Bouquets and brickbats for Obama's big gamble

Now the President seeks to capitalise on the nation's new mood on healthcare
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The Independent US

Amid signs that he has successfully re-energised members of his own party with his combative and resolute address to a joint session of Congress late Wednesday on healthcare reform, President Barack Obama heads to the heartland tomorrow to try to close the deal with a still wary American public.

Speaking to a gathering of nurses in Washington yesterday, Mr Obama maintained the same note of urgency he struck on Capitol Hill. "We have talked this issue to death," he said. "The time for talk is winding down." Democratic leaders were meanwhile predicting he would have a bill to sign this year.

Hoping to rebuild the momentum that was lost last month, when raucous town hall meetings and the fury of his conservative foes grabbed the headlines, Mr Obama will pitch his plan in Minneapolis tomorrow in a sports arena that saw one of the biggest rallies of his presidential campaign last year.

While the Obama speech was stirring, it was a two-word contribution from a certain representative from South Carolina that may have done most to unify Democrats. It came from Joe Wilson, a Republican, who shouted "You lie!" when the President said illegal immigrants would not benefit under his plan.

Heckling may be common practice in parliamentary systems, but not in Washington. The gasps were enough to realign the chandeliers – and the look on the face of House Speaker, Nancy Pelosi, seated behind the President, could have frozen the Potomac River. "It demeaned the institution," Vice President Joe Biden said yesterday, saying he felt "embarrassed for the chamber and a Congress I love".

Mr Wilson's unprecedented breach of etiquette drew censure from Democrats and Republicans alike, and he was swiftly obliged to issue a written apology. "I let my emotions get the best of me," his statement said. However, there were calls yesterday for him to explain himself personally to the President. "He apologised quickly and I am appreciative of that," Mr Obama said last night.

It was a brouhaha that embarrassed Republicans especially, who found themselves alternately courted by Mr Obama in his speech and chastised for using "scare tactics" to tear down his plan. He called out the "lies" told about so-called "death panels", seen by many as a swipe at Sarah Palin, the former Alaska Governor, who has said such panels would decide when the old and sick would be left to die.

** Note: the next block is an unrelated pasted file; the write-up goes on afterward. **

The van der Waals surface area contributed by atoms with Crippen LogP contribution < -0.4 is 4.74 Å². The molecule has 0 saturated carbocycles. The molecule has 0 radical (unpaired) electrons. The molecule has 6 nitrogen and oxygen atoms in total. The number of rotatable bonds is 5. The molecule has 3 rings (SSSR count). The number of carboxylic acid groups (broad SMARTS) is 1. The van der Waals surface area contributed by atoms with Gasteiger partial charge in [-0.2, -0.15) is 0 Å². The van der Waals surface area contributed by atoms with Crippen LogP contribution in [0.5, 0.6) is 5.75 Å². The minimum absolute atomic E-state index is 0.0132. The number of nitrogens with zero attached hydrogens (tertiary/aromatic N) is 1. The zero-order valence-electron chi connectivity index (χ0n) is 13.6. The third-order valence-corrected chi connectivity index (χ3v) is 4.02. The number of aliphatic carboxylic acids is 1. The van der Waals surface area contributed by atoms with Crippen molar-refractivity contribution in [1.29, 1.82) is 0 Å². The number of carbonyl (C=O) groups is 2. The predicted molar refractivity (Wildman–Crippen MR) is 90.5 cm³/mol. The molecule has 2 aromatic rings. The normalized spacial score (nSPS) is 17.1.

Addressing the gathering of nurses yesterday, the President complained again of "all the falsehoods that have been promoted not just by talkshow hosts but also by prominent politicians". He added: "I will not permit reform to be postponed or imperilled by the usual ideological diversions."

While leading Republicans criticised the President for a speech they considered overly partisan, the White House and leading Democrats were celebrating its impact. Aides pointed also to a snap CNN poll that showed that among Americans who were watching Mr Obama on television, just over two-thirds said they favoured his plan, compared with 53 per cent who said the same before he got up to speak.

That may be deceptive. While the main networks did broadcast the speech, there is no clear data on how many Americans actually watched it. An Associated Press poll released just before his address showed, by contrast, the steepness of the hill Mr Obama still has to climb. Just 42 per cent of Americans approved of his work on health care, sharply down from July when 50 per cent were on his side.

Mr Pelosi last night insisted Mr Obama would prevail. "We'll pass healthcare insurance reform that will work for the United States," she told reporters. "I'm confident the president will sign a bill this year. We will take the time it needs... and when we are ready we will bring our legislation to the floor."

Republicans do not want to be seen to be obstructive for the sake of it. "Republicans want reform," Senator John McCain said. "We know the system is broken, but we are very concerned about the cost." Yet some in the party seemed more aggravated by the speech than eased by it.

"I found his tone to be overly combative and believe he behaved in a manner beneath the dignity of the office," said Lindsey Graham, a Republican senator.

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